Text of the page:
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The Main Ingredients Holiday Challenge: Chef's Conclusions

01/06/2014 02:08 EST | Updated 03/08/2014 05:59 EST

With all the conveniences of modern life and stores now offering huge shopping deals from November 1 for holiday gift giving, we should all be so relaxed by the middle of December that our healthy holiday menu is planned with time to spare, right? But it's just so crazy out there. I actually found myself cringing at the thought of hearing "Joy to the World" in the grocery store. Who would be agitated by a lovely song spreading joy around the world?

It seems that the more convenience and technology we have, the more frenzied the holidays get. So having meals and snacks under control is my way of taking charge. And based on all the families who participated in this month's main ingredient challenge, you all found some innovative ways to incorporate these nutritious offerings into your holiday table.

Arugula, Goat Cheese and Pear Salad

I'm excited that this challenge got you into a part of the more 'exotic' produce section of the supermarket where you weren't really venturing into before. So I would definitely say you're on the right track and I would deem your colourful salad a success. Now, the concept of eating more colourful veggies will become more familiar to your kids. I usually begin every dinner - once I've laid it on the table - by saying "Tonight's dinner is brought to you by the colour x and y," (whichever colours are most prominent in that evening's meal). My husband has a smile on his face every time.

Another part of your message that is inspiring is that you turned making brunch into an experience with the pomegranate tutorial, and your kids will remember that. Fantastic.

Festive Grain Salad with Beef

It's always handy to have a chef friend at the ready to help with food questions and emergencies. With just a few suggestions, he eased you into trying this wholesome combination of grains. Now it's just a matter of getting used to cooking with them. Now that you've tried them it will be easier to experiment with other cooking methods a bit more confidently.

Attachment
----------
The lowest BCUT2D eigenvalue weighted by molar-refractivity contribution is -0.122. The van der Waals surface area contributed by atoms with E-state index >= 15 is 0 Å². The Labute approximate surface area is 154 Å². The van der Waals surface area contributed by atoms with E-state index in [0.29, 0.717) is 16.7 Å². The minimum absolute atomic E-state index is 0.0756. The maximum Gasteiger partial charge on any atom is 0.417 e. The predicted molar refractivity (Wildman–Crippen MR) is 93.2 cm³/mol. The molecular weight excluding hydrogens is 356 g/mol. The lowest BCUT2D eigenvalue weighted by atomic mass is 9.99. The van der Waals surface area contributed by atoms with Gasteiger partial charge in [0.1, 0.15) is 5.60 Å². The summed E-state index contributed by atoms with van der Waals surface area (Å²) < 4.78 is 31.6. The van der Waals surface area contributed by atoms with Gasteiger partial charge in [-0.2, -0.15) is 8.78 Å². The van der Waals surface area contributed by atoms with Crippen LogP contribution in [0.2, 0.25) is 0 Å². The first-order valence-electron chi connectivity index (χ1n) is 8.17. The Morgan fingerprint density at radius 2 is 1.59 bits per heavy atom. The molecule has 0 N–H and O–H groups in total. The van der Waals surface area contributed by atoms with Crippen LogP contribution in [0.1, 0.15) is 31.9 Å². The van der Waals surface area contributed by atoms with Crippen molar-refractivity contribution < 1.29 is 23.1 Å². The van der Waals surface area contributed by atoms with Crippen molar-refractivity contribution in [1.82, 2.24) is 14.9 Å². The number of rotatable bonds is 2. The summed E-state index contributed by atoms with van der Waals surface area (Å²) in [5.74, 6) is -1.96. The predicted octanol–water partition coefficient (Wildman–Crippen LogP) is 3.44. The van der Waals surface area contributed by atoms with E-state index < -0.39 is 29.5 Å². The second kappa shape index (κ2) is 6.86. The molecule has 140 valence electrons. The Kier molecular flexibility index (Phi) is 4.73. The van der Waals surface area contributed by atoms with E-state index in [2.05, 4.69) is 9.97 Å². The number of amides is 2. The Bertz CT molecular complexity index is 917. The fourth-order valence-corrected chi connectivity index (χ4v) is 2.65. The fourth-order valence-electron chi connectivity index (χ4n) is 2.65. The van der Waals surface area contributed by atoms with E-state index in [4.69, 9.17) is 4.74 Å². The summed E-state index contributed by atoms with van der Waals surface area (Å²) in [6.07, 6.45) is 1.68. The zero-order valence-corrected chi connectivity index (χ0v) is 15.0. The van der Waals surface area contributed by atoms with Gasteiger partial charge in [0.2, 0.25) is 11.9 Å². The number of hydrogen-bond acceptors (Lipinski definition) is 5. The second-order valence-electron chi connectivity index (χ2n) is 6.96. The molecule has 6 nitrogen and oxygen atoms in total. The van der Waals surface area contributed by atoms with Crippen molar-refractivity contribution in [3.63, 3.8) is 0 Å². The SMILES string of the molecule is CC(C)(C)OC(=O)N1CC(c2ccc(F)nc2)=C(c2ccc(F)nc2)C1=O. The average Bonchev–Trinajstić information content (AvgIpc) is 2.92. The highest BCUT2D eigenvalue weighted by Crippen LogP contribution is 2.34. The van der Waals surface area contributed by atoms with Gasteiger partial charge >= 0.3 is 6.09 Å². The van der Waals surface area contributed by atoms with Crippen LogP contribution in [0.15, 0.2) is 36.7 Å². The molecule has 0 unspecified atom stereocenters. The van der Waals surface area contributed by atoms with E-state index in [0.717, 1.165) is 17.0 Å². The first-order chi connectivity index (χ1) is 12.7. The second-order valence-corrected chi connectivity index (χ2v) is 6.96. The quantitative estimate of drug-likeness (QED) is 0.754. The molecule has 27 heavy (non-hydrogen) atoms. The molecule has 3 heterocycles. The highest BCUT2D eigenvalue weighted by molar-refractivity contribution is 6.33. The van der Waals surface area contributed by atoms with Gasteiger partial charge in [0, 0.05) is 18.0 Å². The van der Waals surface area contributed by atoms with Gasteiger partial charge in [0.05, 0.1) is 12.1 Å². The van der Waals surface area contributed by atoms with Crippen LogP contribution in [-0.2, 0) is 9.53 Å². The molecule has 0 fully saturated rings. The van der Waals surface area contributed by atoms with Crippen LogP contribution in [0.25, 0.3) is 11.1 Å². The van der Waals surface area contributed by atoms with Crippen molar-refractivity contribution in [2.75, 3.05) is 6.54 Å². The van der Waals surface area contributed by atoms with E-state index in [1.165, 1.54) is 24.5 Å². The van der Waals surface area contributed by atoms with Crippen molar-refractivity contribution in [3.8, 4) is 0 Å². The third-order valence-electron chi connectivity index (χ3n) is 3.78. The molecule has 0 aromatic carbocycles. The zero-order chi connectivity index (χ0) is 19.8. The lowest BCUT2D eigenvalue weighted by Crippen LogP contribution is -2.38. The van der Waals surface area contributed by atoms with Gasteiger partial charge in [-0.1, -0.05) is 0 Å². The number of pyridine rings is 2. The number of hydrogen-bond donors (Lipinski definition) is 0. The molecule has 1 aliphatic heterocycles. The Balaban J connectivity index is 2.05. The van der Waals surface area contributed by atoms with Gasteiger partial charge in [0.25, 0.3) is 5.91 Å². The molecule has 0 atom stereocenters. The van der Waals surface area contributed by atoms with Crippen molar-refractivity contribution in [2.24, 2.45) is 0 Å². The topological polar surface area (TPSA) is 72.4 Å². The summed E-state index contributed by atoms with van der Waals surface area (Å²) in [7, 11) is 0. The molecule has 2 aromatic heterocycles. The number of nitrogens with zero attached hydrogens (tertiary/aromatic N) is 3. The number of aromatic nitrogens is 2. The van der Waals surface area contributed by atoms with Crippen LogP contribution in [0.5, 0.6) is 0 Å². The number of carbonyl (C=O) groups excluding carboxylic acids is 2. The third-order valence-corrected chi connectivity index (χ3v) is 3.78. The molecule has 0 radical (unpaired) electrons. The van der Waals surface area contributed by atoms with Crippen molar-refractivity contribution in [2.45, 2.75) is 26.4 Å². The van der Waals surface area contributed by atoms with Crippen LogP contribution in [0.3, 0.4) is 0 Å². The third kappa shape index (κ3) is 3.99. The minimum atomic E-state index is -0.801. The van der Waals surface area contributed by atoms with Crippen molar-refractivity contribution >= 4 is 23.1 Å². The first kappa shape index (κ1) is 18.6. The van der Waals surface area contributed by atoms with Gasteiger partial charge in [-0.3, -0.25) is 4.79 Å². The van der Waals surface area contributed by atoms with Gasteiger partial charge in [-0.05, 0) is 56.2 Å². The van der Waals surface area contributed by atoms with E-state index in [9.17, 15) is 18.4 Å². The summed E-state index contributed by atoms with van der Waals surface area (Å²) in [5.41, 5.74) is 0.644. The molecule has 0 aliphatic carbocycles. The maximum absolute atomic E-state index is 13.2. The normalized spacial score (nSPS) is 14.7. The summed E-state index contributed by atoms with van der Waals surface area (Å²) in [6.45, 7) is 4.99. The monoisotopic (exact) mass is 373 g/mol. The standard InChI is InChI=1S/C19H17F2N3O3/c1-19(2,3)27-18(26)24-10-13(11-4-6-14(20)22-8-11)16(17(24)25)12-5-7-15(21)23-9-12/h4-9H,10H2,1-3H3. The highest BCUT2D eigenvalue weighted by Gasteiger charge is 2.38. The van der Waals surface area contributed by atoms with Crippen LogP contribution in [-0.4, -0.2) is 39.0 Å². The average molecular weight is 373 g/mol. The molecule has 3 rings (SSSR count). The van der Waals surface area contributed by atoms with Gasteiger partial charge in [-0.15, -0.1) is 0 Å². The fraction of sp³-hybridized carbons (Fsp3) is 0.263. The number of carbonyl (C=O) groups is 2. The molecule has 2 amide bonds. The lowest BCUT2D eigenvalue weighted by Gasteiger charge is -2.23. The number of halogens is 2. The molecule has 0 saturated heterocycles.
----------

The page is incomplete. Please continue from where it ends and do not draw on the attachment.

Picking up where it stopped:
To amp up the flavour, I would just add a simple good-quality olive oil and lemon dressing with tons of garlic and any fresh herbs, in lieu of the prepared low-calorie dressing.

Black Eyed Pea and Vegetable Soup

I find that most often, people gravitate to the ingredients and recipes they are most comfortable with. The more comfortable they get, the less likely they are to take a chance on something new.

Congratulations for taking the plunge and using some interesting deduction with your Greek salad combination of black-eyed peas and then turning that into a soup. I chose the black-eyed peas for this challenge because they are one of the few pulses that don't require soaking and can just be added to a stew or soup for that healthy boost of fibre and protein.

Since the soup worked out so well, I would suggest doubling the recipe next time you make it and freezing some for a day when you don't have time to make dinner.

Beef Stew, Rapini and Sides

It looks like you guys were on the same wavelength as I was with the winter classic challenge. I also made a beef stew with a side of sautéed rapini, so your choices are impeccable! Rapini is such a healthy cousin to broccoli and is a perfect alternative. For the beef, I would make a couple of suggestions that would improve your stew for next time. Instead of boiling the beef, which tends to toughen it, I like browning it in a bit of olive oil, to create a nice base of flavour, and then simmering it very gently for an hour before adding any of the grains. I would also add either the barley or brown rice instead of using both at the same time. Cooking the beef longer and slower will make it more tender for both your wife and son.

Thank you all for participating in this main ingredient challenge over the holidays. I know it took some extra work, but I trust that it gave you some inspiration for your holiday table!